The Cat’s Pause

 

It is necessary, for the sake of the forward march of the human race, that there should be proud lessons of courage.

 

The legendary French writer and poet Victor Hugo (1802-1885), in his eternal book Les Misérables, recites the nature of hesitation and indecision likening to a cat’s pause  :

Everyone has noticed the taste which cats have for pausing and lounging between the two leaves of a half-shut door. Who is there who has not said to a cat : ‘Do come in !’ There are men who, when an incident stands half-open before them, have the same tendency to halt in indecision between two resolutions, at the risk of getting crushed through the abrupt closing of the adventure by fate. The over-prudent, cats as they are cats, sometimes incur more danger than the daring. Fauchevelent was of this hesitating nature…

What it takes one to be daring, Victor Hugo explains in the backdrop of the French Revolution:

To dare, that is the price of progress. All sublime conquests are, more or less, the prizes of daring. In order that the Revolution should take place, it does not suffice that Montesquieu should foresee it, that Diderot should preach it, that Beaumarchais should announce it, that Condorcet should calculate it, that Rousseau should premeditate it; it is necessary that Danton should dare it.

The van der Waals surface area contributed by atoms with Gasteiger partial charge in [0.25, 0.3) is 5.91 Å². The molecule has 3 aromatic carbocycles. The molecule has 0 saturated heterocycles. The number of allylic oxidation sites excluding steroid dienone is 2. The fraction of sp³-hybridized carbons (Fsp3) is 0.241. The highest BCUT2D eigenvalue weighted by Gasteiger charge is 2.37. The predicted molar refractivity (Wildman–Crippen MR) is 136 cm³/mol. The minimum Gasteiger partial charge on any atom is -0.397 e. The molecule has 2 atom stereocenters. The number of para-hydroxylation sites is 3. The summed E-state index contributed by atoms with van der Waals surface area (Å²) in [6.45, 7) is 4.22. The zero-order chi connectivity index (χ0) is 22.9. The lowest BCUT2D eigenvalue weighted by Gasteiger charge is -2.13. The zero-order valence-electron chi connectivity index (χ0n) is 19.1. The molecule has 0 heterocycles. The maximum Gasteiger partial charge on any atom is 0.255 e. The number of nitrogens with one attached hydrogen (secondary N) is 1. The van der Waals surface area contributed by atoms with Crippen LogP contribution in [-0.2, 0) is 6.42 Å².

[…]

It is necessary, for the sake of the forward march of the human race, that there should be proud lessons of courage permanently on the heights. Daring deeds dazzle history and are one of man’s great sources of light. The dawn dares when it rises. To attempt, to brave, to persist, to persevere, to be faithful to one self, to grasp fate bodily, to astound catastrophe by small amount of fear that it occasions us, to hold one’s position, to affront unjust power, to insult drunken victory, to hold one’s position, to stand one’s ground; that is the example which nations need, that is the light which electrifies them.

“The same formidable lightning proceeds from the torch of Prometheus to the daring ones on earth who would not surrender” said Victor Hugo in his indelible work leaving an everlasting effect on the heart and mind of the reader. For it strikes the truth, it is profound, sublime, and all so human. What he said two hundred years ago still goes around –the light from the torch of Prometheus is probably still needed for the sublime conquests of humanity present on earth.

 

Duygu Bruce

 

 

 

 



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